Hiker Lost in Desert for Six Days Found Alive

A hiker who was lost for six days in the California desert without food or water wrote a will on his hiking hat. INSIDE EDITION has the story of his miraculous survival.

"Still here."

They are the last words written by a hiker after six days in a hell-on-earth desert with no food or water.

64-year-old Ed Rosenthal wrote those words on his hat.

"He wrote everything down that he wanted me to know, like things that he hadn't told me and he wrote everything down and he wrote on the hat who he wanted to be his pallbearers at his funeral, and he wrote down people that I could trust, how much he loved me and my daughter, and just what he wanted us to know," said Rosenthal's wife Nicole at a press conference.

The lost hiker used his floppy-brimmed hat to record his last will and testament to his wife and family.

Rosenthal, who liked to compose poetry, never went anywhere without a pen.

He is a prominent Los Angeles real estate broker and went hiking at Joshua Tree National Park in the Southern California desert.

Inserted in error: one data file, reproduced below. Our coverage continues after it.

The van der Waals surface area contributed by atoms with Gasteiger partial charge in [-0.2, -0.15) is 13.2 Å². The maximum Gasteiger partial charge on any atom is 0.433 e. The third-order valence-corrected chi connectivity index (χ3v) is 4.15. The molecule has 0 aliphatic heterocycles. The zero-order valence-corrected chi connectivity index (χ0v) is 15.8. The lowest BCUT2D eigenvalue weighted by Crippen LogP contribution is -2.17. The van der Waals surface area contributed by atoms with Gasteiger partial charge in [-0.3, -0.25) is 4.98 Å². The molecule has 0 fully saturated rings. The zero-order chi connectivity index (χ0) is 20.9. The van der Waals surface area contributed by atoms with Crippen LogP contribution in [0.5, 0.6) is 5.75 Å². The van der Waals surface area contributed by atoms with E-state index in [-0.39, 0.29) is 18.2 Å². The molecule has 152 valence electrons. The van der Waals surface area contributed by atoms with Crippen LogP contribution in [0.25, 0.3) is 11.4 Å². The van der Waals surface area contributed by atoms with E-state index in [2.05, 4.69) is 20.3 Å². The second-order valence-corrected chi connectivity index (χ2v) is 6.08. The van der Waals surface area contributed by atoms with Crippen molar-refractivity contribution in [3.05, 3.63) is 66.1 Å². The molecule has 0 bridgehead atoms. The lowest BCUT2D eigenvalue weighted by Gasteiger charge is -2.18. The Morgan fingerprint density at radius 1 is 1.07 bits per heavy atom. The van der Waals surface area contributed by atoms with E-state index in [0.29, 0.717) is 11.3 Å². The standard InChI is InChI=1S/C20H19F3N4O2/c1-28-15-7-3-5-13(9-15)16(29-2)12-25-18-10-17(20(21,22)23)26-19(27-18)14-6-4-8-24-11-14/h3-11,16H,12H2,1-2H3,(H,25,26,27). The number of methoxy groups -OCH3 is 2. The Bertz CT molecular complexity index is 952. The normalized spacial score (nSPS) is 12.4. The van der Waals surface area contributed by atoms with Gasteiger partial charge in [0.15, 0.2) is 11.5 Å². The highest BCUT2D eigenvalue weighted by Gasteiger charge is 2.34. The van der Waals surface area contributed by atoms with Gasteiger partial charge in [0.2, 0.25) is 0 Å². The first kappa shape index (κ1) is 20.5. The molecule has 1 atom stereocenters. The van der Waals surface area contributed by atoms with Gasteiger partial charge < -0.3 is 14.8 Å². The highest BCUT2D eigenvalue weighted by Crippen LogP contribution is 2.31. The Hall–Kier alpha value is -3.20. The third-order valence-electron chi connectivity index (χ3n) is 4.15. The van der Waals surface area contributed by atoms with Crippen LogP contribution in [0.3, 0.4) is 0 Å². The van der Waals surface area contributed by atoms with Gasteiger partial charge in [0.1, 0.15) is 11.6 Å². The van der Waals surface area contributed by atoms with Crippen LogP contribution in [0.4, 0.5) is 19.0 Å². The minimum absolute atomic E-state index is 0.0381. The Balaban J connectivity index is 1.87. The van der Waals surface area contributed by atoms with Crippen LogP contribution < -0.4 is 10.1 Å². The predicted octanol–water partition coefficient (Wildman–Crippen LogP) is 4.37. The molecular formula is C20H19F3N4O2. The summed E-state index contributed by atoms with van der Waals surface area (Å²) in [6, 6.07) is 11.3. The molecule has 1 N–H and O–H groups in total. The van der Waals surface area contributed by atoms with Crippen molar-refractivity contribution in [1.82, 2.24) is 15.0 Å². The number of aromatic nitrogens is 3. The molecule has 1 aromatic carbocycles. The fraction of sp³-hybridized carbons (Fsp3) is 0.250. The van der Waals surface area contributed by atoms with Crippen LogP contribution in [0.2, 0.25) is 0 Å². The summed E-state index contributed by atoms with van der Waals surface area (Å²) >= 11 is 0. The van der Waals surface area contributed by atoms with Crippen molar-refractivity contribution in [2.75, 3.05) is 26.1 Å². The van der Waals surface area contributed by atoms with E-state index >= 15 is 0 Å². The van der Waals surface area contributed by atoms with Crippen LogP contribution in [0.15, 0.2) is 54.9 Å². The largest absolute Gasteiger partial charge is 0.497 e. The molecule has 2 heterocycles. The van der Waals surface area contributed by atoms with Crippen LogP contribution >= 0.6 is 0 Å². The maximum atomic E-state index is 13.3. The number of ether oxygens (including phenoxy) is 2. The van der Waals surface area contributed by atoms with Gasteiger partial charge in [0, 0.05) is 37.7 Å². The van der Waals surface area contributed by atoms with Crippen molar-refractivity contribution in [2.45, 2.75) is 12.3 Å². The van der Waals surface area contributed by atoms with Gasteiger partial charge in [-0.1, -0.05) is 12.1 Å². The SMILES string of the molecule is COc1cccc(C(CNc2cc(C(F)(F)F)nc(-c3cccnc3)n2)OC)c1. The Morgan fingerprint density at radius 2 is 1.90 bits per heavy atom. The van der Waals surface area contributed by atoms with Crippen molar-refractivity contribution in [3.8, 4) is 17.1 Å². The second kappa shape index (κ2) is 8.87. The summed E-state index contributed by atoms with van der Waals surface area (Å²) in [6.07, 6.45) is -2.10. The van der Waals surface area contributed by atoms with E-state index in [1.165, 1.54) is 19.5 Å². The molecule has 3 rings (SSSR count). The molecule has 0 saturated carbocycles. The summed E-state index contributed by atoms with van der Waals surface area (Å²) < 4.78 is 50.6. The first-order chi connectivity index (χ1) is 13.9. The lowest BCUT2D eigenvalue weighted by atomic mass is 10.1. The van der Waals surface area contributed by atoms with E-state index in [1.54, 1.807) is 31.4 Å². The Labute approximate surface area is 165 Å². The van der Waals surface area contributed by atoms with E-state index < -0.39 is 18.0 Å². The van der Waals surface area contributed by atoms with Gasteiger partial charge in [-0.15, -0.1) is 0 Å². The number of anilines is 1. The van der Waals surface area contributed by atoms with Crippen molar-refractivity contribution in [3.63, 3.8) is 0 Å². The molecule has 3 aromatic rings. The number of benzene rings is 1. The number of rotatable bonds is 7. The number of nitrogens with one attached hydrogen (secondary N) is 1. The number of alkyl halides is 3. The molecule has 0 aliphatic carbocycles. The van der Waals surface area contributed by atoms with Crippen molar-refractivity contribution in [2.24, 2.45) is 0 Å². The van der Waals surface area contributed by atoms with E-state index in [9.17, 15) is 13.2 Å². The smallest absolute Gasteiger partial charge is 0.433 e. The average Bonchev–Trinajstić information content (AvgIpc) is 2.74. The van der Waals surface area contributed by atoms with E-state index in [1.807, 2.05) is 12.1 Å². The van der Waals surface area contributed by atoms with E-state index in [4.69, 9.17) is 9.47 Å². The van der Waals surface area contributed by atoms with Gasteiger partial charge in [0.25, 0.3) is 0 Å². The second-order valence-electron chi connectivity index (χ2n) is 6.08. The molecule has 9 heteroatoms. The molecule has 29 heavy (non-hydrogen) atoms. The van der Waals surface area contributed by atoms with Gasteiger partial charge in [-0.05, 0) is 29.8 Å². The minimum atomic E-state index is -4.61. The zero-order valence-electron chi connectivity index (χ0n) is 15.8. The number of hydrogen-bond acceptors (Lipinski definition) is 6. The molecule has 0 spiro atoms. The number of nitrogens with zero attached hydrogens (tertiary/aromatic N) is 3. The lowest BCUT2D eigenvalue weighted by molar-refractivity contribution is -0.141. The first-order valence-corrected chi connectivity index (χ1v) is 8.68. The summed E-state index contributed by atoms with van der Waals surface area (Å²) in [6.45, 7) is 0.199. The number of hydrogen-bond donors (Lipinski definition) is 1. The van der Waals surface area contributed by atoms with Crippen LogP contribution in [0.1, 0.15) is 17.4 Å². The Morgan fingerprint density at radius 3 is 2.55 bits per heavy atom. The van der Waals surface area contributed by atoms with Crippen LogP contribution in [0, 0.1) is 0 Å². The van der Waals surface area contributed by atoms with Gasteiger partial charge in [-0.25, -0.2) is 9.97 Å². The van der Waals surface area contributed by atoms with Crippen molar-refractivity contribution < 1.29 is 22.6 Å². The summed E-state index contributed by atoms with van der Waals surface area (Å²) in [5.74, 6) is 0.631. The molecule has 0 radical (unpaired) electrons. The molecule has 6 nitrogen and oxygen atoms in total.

"He had just closed this big deal downtown, he sold Clifton's Cafeteria, and he said, 'I'm going to go out and celebrate,' so he went to his favorite place, which was Black Rock Canyon," his wife Nicole said.

But Rosenthal made a wrong turn and got lost during a record-breaking Southern California heat wave and temperatures soared as high as 113 degrees. After walking 15 miles he ran out of water.

"He stayed put. He knew if he started moving around that he would not survive," Park Ranger Joe Zarki told reporters.

The desperate hiker thought the end was near. He started writing these final thoughts to his family, explaining what had happened.

"I don't think I'm going to make it," he wrote. "I made a wrong turn and don't have enough water."

On his sixth day stranded in the desert, he was finally spotted by a helicopter. He was so weak he couldn't stand, and he had to be carried to the chopper.

Rosenthal was airlifted to the hospital, where doctors say he's dehydrated but expected to make a full recovery.

Because these kinds of mishaps do happen, there is a new free website, trailnote.com, that allows outdoorsmen to post where they're going and when they'll be back. If someone doesn't return, the website immediately sends out an alert.